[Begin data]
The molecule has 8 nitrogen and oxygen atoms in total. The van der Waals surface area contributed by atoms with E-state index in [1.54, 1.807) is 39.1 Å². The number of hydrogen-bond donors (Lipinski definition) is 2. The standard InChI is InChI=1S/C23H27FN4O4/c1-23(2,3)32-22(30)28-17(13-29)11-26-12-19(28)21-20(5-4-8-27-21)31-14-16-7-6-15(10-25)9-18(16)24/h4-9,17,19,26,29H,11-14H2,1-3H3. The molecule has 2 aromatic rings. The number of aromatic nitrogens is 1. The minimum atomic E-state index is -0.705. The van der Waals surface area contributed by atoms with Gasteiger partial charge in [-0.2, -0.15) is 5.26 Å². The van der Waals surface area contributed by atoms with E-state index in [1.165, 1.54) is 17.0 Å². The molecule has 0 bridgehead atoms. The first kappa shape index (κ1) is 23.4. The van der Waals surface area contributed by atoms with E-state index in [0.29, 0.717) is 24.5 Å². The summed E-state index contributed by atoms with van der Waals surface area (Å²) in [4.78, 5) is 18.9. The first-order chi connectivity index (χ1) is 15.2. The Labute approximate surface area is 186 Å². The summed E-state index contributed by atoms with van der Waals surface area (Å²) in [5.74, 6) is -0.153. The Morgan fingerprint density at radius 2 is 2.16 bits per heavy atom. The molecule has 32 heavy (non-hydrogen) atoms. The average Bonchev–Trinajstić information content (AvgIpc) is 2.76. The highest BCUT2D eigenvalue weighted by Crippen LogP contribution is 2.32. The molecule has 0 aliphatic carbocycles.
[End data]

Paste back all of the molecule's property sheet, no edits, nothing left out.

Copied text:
The molecule has 8 nitrogen and oxygen atoms in total. The van der Waals surface area contributed by atoms with E-state index in [1.54, 1.807) is 39.1 Å². The number of hydrogen-bond donors (Lipinski definition) is 2. The standard InChI is InChI=1S/C23H27FN4O4/c1-23(2,3)32-22(30)28-17(13-29)11-26-12-19(28)21-20(5-4-8-27-21)31-14-16-7-6-15(10-25)9-18(16)24/h4-9,17,19,26,29H,11-14H2,1-3H3. The molecule has 2 aromatic rings. The number of aromatic nitrogens is 1. The minimum atomic E-state index is -0.705. The van der Waals surface area contributed by atoms with Gasteiger partial charge in [-0.2, -0.15) is 5.26 Å². The van der Waals surface area contributed by atoms with E-state index in [1.165, 1.54) is 17.0 Å². The molecule has 0 bridgehead atoms. The first kappa shape index (κ1) is 23.4. The van der Waals surface area contributed by atoms with E-state index in [0.29, 0.717) is 24.5 Å². The summed E-state index contributed by atoms with van der Waals surface area (Å²) in [4.78, 5) is 18.9. The first-order chi connectivity index (χ1) is 15.2. The Labute approximate surface area is 186 Å². The summed E-state index contributed by atoms with van der Waals surface area (Å²) in [5.74, 6) is -0.153. The Morgan fingerprint density at radius 2 is 2.16 bits per heavy atom. The molecule has 32 heavy (non-hydrogen) atoms. The average Bonchev–Trinajstić information content (AvgIpc) is 2.76. The highest BCUT2D eigenvalue weighted by Crippen LogP contribution is 2.32. The molecule has 0 aliphatic carbocycles.